The PROC gene, located on chromosome 2q14.3, encodes a vitamin K-dependent plasma glycoprotein. This protein is an essential plasma anticoagulant produced from the liver; it remains inactive until it cleaves to its activated form by the thrombin-thrombomodulin complex. The activated protein regulates blood coagulation by inactivating factors Va and VIIIa in the presence of calcium ions and phospholipids. Defects in this protein are the cause of protein C deficiency, an important risk factor of hereditary thrombophilia.
The PROC gene consists of eight coding exons, and spans approximately 10.8 kb in the genomic DNA. About 270 different mutations within this gene have been identified in patients with protein C deficiency.
Mutations that cause protein C deficiency type I result in reduced levels of protein C. While protein C deficiency type II is caused by mutations that result in the production of an altered protein C with reduced activity.
Abu-Amero et al. (2003) reported a nine-month-old Saudi boy with severe homozygous protein C deficiency. The boy was born to consanguineous parents after an uneventful pregnancy at 39 weeks. Using PCR and sequencing, a novel homozygous CCTG duplicate nucleotide in exon 9 of the protein C gene was identified in the patient. This insertion resulted in a frame-shift mutation, generating a prematurely truncated protein. Both parents were heterozygous for the same mutation.
Alsultan et al., (2016) described two first-degree cousins affected with perinatal intracranial hemorrhage and subsequent severe thrombosis. The first case was a 10-year-old girl who presented with seizures and intracranial hemorrhage at 13 days of age. At the age of 4 months, she had multiple thrombotic lesions over both hands and feet. At 9 years of age, both protein C amidolytic activity and protein C antigen were low, 61% (nl 70–140%) and 57% (nl 70– 140%), respectively. The second case was a 2-year-old boy who presented in the first week of life with massive subacute hemorrhage in the brain parenchyma and upper spinal canal. At the age of 4 months he underwent a ventriculoperitoneal shunt because of hydrocephalus, and post operatively he had a thrombotic lesion in his left foot. At 10 months of age protein C amidolytic activity and protein C antigen were 59% and 73%, respectively. Both cases suffered from blindness and severe permanent neurological deficit. Using Exome sequencing a homozygous variant in exon 9 of PROC gene c.811 C>T was identified in both patients. The C>T polymorphism leads to the R229W amino acid change of the serine protease domain.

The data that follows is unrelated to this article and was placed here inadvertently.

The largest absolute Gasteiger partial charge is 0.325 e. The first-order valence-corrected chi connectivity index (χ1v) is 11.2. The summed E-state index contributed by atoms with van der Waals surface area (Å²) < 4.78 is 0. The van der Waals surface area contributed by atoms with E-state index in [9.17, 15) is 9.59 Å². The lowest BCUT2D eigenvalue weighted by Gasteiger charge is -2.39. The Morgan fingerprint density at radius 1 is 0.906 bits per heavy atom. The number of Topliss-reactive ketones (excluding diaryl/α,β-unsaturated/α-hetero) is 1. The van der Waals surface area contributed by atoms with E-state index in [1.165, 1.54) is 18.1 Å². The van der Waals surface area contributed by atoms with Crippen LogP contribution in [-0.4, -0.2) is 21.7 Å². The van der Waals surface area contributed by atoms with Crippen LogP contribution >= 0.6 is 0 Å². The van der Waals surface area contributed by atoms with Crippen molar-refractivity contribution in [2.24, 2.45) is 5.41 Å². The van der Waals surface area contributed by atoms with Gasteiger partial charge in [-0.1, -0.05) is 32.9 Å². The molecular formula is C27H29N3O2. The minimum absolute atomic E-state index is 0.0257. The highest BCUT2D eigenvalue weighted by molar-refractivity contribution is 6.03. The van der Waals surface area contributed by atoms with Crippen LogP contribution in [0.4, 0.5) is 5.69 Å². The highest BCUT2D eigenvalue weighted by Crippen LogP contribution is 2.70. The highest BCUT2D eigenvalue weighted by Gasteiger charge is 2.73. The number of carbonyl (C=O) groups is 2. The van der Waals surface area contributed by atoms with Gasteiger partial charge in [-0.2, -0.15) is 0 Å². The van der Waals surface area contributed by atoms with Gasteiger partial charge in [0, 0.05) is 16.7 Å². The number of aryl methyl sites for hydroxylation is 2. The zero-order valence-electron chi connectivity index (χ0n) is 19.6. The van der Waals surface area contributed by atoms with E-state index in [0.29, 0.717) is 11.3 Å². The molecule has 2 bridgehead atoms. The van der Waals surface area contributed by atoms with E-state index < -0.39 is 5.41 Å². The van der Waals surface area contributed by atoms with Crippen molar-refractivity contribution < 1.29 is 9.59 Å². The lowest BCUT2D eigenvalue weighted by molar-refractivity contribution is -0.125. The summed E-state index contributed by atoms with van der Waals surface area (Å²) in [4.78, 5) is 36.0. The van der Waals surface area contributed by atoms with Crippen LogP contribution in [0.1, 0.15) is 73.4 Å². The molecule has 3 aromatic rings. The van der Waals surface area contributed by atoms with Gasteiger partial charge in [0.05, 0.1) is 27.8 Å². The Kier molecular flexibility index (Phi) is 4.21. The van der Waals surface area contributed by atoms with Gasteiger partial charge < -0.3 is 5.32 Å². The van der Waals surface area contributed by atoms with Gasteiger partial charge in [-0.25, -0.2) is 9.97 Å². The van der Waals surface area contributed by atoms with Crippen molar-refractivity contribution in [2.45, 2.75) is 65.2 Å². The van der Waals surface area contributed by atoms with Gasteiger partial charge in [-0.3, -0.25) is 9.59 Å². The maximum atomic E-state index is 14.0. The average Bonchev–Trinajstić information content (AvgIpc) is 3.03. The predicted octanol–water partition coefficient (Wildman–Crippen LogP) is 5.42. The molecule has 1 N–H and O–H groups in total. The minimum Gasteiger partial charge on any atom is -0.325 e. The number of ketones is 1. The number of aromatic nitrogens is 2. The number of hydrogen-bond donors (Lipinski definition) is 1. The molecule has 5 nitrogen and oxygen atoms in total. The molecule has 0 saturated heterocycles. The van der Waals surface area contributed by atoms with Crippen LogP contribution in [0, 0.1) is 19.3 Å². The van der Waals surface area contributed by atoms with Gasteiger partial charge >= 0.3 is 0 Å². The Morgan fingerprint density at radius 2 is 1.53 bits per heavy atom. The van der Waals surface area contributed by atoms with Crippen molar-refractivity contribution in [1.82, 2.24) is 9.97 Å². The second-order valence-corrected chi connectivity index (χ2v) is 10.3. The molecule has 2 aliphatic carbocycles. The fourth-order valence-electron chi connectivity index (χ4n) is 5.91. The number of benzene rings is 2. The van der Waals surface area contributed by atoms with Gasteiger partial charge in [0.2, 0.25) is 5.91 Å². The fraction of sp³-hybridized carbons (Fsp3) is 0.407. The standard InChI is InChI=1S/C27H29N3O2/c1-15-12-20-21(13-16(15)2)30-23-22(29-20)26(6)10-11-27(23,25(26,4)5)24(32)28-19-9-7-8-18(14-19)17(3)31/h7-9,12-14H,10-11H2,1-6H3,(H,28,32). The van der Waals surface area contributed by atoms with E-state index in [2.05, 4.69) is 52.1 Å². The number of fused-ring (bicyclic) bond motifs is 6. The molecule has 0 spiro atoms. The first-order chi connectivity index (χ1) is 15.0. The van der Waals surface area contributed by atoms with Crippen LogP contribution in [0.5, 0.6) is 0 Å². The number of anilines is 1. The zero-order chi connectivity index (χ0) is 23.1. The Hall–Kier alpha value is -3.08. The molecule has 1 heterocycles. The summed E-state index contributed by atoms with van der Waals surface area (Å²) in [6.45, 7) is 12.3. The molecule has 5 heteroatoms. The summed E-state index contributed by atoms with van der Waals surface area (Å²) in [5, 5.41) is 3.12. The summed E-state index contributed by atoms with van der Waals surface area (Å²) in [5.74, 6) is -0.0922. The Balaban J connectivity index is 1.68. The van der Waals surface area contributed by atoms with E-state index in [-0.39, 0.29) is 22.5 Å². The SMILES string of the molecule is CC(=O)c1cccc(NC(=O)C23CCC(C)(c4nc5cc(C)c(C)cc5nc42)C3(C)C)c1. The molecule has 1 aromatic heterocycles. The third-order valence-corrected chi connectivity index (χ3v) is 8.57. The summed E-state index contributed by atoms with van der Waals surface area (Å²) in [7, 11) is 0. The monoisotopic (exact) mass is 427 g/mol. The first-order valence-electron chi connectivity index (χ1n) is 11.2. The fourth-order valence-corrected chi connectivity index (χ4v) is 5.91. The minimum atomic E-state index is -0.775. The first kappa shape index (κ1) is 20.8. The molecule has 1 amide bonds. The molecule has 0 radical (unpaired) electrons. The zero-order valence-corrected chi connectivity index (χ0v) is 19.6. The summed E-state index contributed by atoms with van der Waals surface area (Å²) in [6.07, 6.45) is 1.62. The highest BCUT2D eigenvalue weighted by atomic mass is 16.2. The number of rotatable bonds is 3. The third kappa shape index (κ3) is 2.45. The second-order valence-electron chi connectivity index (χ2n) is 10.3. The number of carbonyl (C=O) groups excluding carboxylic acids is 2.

Al-Hamed et al. (2016) described a 4-year-old Saudi boy with severe Protein C deficiency. As a neonate, he suffered from purpura fulminans and severe disseminated intravascular coagulation. The patient’s symptoms were treated with protein C concentrate. A genetic screen revealed a novel homozygous splice site mutation in intron 8 of the PROC gene (c.796+3A>T). The parents and two sisters were found to be heterozygous for the mutation, while the proband’s brother was homozygous for the normal genotype. Reverse transcription studies found that the mutation resulted in exon skipping and the creation of a pseudogene within an intron. The mutation was not found in 550 ethnically-matched controls. It was also noted that the GT and AG positions adjacent to the donor and acceptor splice sites were highly conserved.
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